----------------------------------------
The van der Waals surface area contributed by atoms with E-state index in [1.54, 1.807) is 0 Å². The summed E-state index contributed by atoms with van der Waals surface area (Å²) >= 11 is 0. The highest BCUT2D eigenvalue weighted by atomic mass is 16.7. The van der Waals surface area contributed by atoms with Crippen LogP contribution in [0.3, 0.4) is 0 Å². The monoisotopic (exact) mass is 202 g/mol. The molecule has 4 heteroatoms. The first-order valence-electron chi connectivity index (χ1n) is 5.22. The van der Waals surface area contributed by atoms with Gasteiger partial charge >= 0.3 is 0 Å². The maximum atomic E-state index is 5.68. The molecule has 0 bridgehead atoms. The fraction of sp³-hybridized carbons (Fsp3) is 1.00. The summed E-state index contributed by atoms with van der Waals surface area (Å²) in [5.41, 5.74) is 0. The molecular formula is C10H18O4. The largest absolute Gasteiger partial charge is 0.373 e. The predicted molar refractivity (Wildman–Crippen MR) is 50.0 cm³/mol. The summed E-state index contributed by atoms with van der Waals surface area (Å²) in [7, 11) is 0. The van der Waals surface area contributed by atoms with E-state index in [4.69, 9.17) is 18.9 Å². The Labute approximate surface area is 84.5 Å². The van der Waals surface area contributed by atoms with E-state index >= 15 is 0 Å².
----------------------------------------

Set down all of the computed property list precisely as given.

The van der Waals surface area contributed by atoms with E-state index in [1.54, 1.807) is 0 Å². The summed E-state index contributed by atoms with van der Waals surface area (Å²) >= 11 is 0. The highest BCUT2D eigenvalue weighted by atomic mass is 16.7. The van der Waals surface area contributed by atoms with Crippen LogP contribution in [0.3, 0.4) is 0 Å². The monoisotopic (exact) mass is 202 g/mol. The molecule has 4 heteroatoms. The first-order valence-electron chi connectivity index (χ1n) is 5.22. The van der Waals surface area contributed by atoms with Gasteiger partial charge >= 0.3 is 0 Å². The maximum atomic E-state index is 5.68. The molecule has 0 bridgehead atoms. The fraction of sp³-hybridized carbons (Fsp3) is 1.00. The summed E-state index contributed by atoms with van der Waals surface area (Å²) in [5.41, 5.74) is 0. The molecular formula is C10H18O4. The largest absolute Gasteiger partial charge is 0.373 e. The predicted molar refractivity (Wildman–Crippen MR) is 50.0 cm³/mol. The summed E-state index contributed by atoms with van der Waals surface area (Å²) in [7, 11) is 0. The van der Waals surface area contributed by atoms with E-state index in [4.69, 9.17) is 18.9 Å². The Labute approximate surface area is 84.5 Å². The van der Waals surface area contributed by atoms with E-state index >= 15 is 0 Å².